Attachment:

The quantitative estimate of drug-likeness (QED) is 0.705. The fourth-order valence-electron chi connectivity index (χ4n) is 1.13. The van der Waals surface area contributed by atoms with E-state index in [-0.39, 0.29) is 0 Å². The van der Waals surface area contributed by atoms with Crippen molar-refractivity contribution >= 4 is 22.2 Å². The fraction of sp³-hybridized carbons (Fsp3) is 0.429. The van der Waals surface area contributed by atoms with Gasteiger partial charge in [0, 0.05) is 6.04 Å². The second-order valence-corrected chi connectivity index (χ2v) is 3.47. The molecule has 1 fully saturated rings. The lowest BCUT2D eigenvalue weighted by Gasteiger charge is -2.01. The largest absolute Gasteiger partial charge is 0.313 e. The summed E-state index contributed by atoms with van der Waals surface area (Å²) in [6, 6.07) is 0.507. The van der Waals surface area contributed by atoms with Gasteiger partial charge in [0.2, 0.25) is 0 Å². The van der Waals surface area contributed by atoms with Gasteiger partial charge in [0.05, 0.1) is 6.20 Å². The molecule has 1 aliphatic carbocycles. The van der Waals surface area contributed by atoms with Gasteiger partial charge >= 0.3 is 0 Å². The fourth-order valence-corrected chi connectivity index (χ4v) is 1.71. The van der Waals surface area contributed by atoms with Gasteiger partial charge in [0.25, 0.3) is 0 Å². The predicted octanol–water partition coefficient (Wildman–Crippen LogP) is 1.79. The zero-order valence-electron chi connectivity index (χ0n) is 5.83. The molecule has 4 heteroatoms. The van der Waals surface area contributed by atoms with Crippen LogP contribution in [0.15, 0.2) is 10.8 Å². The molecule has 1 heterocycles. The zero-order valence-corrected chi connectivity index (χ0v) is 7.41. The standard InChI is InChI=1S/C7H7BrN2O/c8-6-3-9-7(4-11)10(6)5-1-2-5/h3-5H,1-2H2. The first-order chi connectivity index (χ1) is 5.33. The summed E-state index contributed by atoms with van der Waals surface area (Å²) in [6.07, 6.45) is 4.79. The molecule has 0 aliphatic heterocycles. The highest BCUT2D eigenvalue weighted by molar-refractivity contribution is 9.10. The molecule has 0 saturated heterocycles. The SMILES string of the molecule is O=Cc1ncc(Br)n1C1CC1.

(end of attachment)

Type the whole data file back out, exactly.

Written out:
The quantitative estimate of drug-likeness (QED) is 0.705. The fourth-order valence-electron chi connectivity index (χ4n) is 1.13. The van der Waals surface area contributed by atoms with E-state index in [-0.39, 0.29) is 0 Å². The van der Waals surface area contributed by atoms with Crippen molar-refractivity contribution >= 4 is 22.2 Å². The fraction of sp³-hybridized carbons (Fsp3) is 0.429. The van der Waals surface area contributed by atoms with Gasteiger partial charge in [0, 0.05) is 6.04 Å². The second-order valence-corrected chi connectivity index (χ2v) is 3.47. The molecule has 1 fully saturated rings. The lowest BCUT2D eigenvalue weighted by Gasteiger charge is -2.01. The largest absolute Gasteiger partial charge is 0.313 e. The summed E-state index contributed by atoms with van der Waals surface area (Å²) in [6, 6.07) is 0.507. The van der Waals surface area contributed by atoms with Gasteiger partial charge in [0.2, 0.25) is 0 Å². The van der Waals surface area contributed by atoms with Gasteiger partial charge in [0.05, 0.1) is 6.20 Å². The molecule has 1 aliphatic carbocycles. The van der Waals surface area contributed by atoms with Gasteiger partial charge >= 0.3 is 0 Å². The fourth-order valence-corrected chi connectivity index (χ4v) is 1.71. The van der Waals surface area contributed by atoms with Gasteiger partial charge in [0.25, 0.3) is 0 Å². The predicted octanol–water partition coefficient (Wildman–Crippen LogP) is 1.79. The zero-order valence-electron chi connectivity index (χ0n) is 5.83. The molecule has 4 heteroatoms. The van der Waals surface area contributed by atoms with Crippen LogP contribution in [0.15, 0.2) is 10.8 Å². The molecule has 1 heterocycles. The zero-order valence-corrected chi connectivity index (χ0v) is 7.41. The standard InChI is InChI=1S/C7H7BrN2O/c8-6-3-9-7(4-11)10(6)5-1-2-5/h3-5H,1-2H2. The first-order chi connectivity index (χ1) is 5.33. The summed E-state index contributed by atoms with van der Waals surface area (Å²) in [6.07, 6.45) is 4.79. The molecule has 0 aliphatic heterocycles. The highest BCUT2D eigenvalue weighted by molar-refractivity contribution is 9.10. The molecule has 0 saturated heterocycles. The SMILES string of the molecule is O=Cc1ncc(Br)n1C1CC1.